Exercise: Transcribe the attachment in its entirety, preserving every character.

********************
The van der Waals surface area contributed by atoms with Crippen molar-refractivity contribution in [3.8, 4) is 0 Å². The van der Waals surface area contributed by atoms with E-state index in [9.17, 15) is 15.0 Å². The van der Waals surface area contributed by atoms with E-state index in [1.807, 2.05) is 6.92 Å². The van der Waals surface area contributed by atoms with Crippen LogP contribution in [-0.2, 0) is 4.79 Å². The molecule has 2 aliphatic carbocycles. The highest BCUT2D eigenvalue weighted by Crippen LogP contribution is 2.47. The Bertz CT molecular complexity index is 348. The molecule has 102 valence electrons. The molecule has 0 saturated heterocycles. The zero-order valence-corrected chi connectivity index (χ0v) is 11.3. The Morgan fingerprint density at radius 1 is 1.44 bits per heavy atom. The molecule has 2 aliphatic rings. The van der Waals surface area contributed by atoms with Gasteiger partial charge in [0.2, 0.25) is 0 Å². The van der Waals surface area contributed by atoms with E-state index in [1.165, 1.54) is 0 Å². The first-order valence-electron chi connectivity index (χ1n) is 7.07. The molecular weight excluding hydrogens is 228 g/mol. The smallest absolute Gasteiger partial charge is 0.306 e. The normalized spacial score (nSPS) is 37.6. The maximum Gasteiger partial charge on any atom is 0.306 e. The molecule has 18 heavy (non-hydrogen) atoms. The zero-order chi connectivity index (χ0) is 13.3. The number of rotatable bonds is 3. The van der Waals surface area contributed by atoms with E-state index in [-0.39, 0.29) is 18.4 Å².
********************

The van der Waals surface area contributed by atoms with Crippen molar-refractivity contribution in [3.8, 4) is 0 Å². The van der Waals surface area contributed by atoms with E-state index in [9.17, 15) is 15.0 Å². The van der Waals surface area contributed by atoms with E-state index in [1.807, 2.05) is 6.92 Å². The van der Waals surface area contributed by atoms with Crippen LogP contribution in [-0.2, 0) is 4.79 Å². The molecule has 2 aliphatic carbocycles. The highest BCUT2D eigenvalue weighted by Crippen LogP contribution is 2.47. The Bertz CT molecular complexity index is 348. The molecule has 102 valence electrons. The molecule has 0 saturated heterocycles. The zero-order valence-corrected chi connectivity index (χ0v) is 11.3. The Morgan fingerprint density at radius 1 is 1.44 bits per heavy atom. The molecule has 2 aliphatic rings. The van der Waals surface area contributed by atoms with Gasteiger partial charge in [0.2, 0.25) is 0 Å². The van der Waals surface area contributed by atoms with E-state index in [1.165, 1.54) is 0 Å². The first-order valence-electron chi connectivity index (χ1n) is 7.07. The molecular weight excluding hydrogens is 228 g/mol. The smallest absolute Gasteiger partial charge is 0.306 e. The normalized spacial score (nSPS) is 37.6. The maximum Gasteiger partial charge on any atom is 0.306 e. The molecule has 18 heavy (non-hydrogen) atoms. The zero-order chi connectivity index (χ0) is 13.3. The number of rotatable bonds is 3. The van der Waals surface area contributed by atoms with E-state index in [-0.39, 0.29) is 18.4 Å².